Life has brought me to Canberra for the winter, where I’ve assembled temporary office in the National Library of Australia. The main reading room has been refurbished in designer shades of orange and green, and the temperature is just cool enough to be slightly uncomfortable; that is, to prevent me from resting my head in my arms and napping the afternoons away.
In this strange bubble of a city, my local IGA sells the Quarterly Essay at the checkout. A young punk next to me on the bus to Belco buries her head in sex positive classic The Ethical Slut. I’ve been establishing new reading habits, but I’ve found myself implicated in a new reading culture as well.
On the bus to the library this morning I was reading that Emily Gould novel, Friendship, a novel I was prepared to enjoy despite the bad press but which is, in fact, terrible. The characters in this book natter about the internet and their moms with a particular strain of laconic North American patter that reminds me a lot of Douglas Coupland except they’re much less funny. And no-one is reading Coupland anymore. There are so many words in this book and yet so few interesting ideas. I will not finish it.
I’ve also been reading Kate Zambreno’s Green Girl, a reissue of the author’s first novel. I enjoyed Zambreno’s more recent Heroines, a book-length essay on the so-called ‘mad wives’ of the Modernists, and this one shares similar concerns, exploring the construction of femininity and the gender politics of womanhood. Zambreno enunciates the rules of women’s dress in a way I’ve rarely encountered in literature, and it’s getting under my skin.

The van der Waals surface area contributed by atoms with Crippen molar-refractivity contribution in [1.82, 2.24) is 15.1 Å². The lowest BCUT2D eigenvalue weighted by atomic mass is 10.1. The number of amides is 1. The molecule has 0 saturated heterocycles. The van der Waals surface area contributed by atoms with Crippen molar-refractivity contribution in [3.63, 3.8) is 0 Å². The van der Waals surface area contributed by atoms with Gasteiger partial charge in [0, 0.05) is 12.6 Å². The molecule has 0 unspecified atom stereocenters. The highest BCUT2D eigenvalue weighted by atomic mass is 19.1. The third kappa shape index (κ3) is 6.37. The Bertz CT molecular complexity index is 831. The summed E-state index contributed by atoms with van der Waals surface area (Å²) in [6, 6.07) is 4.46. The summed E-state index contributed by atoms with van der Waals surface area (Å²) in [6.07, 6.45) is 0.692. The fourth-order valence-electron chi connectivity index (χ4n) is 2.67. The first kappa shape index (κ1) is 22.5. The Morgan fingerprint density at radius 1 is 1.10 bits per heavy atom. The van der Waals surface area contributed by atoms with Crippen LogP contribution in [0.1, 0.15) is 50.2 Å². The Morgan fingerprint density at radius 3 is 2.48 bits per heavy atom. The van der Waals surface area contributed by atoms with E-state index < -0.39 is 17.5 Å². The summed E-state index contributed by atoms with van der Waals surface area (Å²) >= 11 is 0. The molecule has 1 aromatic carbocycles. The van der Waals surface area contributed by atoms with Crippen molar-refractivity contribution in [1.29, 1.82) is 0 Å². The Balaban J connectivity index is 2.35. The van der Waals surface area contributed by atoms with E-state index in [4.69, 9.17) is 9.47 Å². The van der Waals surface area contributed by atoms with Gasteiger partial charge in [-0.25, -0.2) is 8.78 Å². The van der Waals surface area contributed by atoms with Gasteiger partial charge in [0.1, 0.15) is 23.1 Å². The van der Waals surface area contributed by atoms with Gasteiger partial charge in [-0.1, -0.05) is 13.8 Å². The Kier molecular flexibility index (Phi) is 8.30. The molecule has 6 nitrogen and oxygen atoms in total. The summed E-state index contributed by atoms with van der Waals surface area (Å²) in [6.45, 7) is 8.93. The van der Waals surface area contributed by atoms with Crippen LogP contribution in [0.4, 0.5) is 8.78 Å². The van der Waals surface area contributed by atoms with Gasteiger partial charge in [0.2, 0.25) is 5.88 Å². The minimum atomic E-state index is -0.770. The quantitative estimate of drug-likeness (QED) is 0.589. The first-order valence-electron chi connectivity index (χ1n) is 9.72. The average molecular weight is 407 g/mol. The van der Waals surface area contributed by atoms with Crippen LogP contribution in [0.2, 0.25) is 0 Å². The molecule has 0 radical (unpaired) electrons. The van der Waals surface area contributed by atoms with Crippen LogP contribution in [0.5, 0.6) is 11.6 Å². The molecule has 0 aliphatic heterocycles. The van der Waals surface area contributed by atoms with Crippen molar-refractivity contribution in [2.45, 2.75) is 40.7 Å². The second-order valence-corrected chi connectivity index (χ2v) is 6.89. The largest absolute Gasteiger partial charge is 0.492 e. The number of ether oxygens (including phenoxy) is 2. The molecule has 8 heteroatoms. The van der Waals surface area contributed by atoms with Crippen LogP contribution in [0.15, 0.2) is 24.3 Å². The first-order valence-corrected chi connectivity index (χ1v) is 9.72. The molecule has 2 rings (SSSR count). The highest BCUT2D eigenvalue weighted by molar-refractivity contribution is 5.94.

Partly it’s getting to me because of my own circumstances. I have under-packed for this trip, bringing only four outfits that have lost their original interest and now feel not quite right; too boring, too Melbourne, too much like old Emily, when I want to feel new. But then, when don’t our circumstances come to bear on what we read. Looking back on previous entries for this column, I was struck by how many writers assert their location, just as I have done. ‘I am on holiday…’ ‘I have just moved…’ This impulse feels necessary because reading doesn’t exist in a vacuum, it exists in the realm of daily living; on buses, between episodes of The Good Wife, at the insistence of culture and the push of recommendations by friends.
As with my wardrobe, I was minimal with the number of books I took. I brought my ereader but have otherwise been relying on the goodwill of others. My housemate Cathy lent me her hardback of Leanne Shapton’s Swimming Studies, an elegant mediation on swimming that explores the Canadian author’s years as a competitive athlete. I do not give much of a shit about swimming. But the power of nonfiction always lies in how a story is told, not in its subject, and Shapton makes her topic fascinating via a series of carefully sketched observations that touch upon boredom, desire and adolescence. Cathy herself is a very active reader. A particular quirk of hers is matching meals with her books. Last week I ran into her at a café on Bunda Street reading Raymond Chandler and eating a chicken salad sandwich.